But I think most businesses recognize that actually, although this may not have been as big an event as some of the newspapers and vendors may have suggested it might have been, they still know that they have to keep on protecting themselves every single day of the year, not just focusing on today, but there are threats coming out all the time which they have to defend themselves against.

I don't actually expect that this new virus is the first of many old-school viruses to return. I think most of the amateurs - if you can call them that, the teenage kids - have sort of left this market. There's probably a few hanging around; but I think [the rest] have been scared off, because these days, the virus writers, the hackers, the spammers are getting serious jail sentences. Most people in the underground community who are doing it for kicks realize that they've got an awful lot to lose these days from getting themselves involved. It's not like the old days. So it's the more professional organized criminals who are doing this.

I don't think we're going to see an avalanche of headline inducing viruses in the future. I think the financial ones are going to carry on, and probably get much worse.

TG Daily: You're saying, we're moving away from the era of what I call the "Elroy Jetsons" of the world, the boys in their dads' basements who are trying to make a show for themselves, and we're starting to see an era where we need to turn our attention more to professional thieves and, conceivably, terrorists.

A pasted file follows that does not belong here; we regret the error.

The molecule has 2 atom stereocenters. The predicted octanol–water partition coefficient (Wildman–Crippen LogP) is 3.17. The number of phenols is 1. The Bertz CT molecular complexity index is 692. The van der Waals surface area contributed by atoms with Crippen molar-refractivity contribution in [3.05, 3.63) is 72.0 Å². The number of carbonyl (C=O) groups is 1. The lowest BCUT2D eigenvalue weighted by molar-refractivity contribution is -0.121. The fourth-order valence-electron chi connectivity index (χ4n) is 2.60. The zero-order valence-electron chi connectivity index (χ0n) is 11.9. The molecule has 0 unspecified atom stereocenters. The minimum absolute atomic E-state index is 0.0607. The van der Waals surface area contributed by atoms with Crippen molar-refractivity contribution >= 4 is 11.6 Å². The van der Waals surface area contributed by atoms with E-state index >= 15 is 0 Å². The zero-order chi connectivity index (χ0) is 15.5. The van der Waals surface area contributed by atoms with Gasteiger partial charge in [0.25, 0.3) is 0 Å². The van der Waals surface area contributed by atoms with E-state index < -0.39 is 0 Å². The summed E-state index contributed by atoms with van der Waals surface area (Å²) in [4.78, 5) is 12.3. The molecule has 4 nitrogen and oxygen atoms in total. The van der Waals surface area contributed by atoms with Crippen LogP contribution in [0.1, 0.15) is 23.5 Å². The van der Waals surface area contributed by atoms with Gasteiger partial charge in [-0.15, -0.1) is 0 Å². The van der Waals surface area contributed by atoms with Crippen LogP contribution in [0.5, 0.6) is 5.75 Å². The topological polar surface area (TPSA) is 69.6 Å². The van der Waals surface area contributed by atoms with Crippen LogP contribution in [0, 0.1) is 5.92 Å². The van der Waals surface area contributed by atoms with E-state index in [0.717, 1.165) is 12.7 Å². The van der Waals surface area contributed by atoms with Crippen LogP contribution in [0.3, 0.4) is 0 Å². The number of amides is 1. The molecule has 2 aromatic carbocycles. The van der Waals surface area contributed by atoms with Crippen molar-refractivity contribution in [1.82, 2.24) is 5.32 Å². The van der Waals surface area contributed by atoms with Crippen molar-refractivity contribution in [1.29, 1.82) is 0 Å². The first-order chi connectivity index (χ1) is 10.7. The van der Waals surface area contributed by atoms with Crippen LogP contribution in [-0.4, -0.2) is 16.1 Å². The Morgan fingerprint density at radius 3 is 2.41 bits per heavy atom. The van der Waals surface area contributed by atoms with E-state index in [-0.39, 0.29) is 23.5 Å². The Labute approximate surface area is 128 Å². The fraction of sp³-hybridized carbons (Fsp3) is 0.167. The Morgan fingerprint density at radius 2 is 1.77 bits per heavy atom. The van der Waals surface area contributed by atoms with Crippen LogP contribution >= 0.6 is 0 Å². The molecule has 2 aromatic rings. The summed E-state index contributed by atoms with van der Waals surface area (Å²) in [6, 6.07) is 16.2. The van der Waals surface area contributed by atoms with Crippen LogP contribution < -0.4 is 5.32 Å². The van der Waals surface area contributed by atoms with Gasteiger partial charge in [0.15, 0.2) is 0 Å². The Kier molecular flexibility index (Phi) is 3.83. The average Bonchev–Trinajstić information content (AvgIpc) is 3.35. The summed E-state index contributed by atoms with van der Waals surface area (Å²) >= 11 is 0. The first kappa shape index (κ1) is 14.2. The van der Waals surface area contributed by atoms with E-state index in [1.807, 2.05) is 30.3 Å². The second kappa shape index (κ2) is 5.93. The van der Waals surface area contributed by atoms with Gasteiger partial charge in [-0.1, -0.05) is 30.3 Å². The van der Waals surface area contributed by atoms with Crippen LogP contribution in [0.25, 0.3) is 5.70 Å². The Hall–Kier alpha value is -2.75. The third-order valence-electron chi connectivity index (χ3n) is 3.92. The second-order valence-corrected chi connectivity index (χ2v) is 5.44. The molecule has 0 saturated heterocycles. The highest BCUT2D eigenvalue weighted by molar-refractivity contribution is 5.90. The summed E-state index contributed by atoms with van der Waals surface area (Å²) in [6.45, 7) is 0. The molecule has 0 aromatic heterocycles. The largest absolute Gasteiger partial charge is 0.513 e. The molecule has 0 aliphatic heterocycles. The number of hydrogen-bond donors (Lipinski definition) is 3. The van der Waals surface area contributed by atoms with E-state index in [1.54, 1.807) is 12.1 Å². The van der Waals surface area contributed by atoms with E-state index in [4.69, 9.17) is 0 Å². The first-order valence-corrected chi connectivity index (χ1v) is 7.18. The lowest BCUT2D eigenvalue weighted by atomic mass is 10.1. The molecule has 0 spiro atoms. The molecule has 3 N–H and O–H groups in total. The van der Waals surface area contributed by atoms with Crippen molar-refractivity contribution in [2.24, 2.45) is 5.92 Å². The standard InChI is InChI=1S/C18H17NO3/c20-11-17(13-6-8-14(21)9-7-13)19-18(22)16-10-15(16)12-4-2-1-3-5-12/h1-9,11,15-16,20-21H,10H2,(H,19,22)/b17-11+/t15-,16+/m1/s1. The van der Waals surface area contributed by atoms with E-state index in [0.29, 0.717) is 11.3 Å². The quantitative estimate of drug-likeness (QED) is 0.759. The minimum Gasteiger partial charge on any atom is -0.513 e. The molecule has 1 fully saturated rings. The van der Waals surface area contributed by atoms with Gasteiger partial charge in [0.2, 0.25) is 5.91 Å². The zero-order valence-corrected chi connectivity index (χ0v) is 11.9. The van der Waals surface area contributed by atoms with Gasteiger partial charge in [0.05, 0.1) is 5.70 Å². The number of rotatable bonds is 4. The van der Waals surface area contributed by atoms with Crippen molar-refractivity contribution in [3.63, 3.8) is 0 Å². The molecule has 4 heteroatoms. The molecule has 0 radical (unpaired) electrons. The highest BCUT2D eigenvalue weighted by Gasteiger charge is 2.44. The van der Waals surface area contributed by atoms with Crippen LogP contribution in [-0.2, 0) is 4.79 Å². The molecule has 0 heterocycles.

If terrorists could cause such a big problem with viruses, why haven't they done it already?...It's an awful lot easier for them to write a virus from some cave in Afghanistan, than it is to get a lorry full of explosives at the center of New York.

Graham Cluley, Sophos

Cluley: Yea, the terrorist thing...Certainly, I agree about the thieves. I think the terrorist thing has been overplayed in the past. Of course, there is disruption you can do with computers and things like this, but I always think, well, if terrorists could cause such a big problem with viruses, why haven't they done it already? It's not hard to write a virus. I could teach you how to write a virus in 45 minutes. In fact, it's an awful lot easier for them to write a virus from some cave in Afghanistan, than it is to get a lorry full of explosives at the center of New York - it puts themselves at less risk.

So the terrorist thing might be overplayed, but I think certainly, there are many criminals out there who are recognizing they can make a lot of money. Of course, terrorist groups need money, too. So they may well be using this as a way to help finance some of their operations.

TG Daily: But you ask, why haven't the terrorists done this already? There are some people in Homeland Security and other departments who say, "Well, the reason you don't know that it's happened is partly proof that we've been doing our job, but we just can't tell you how well we've been doing it."

Cluley: Yeah, well, come off it. That's handy, isn't it? We've got bases all around the world, we're looking at the world's e-mail, we protect government departments. We do occasionally see hacking attempts and Trojans which have been written for specific government departments; there's been no evidence, though, that these have been terrorist-inspired. And the other thing is, of course, it's just as easy for us to write an antidote to a virus written by a terrorist as it is to write one [for a virus] written by a pimply teenager. It makes no difference to us. There are over 120,000 viruses in existence now. So a handful more really don't make much difference.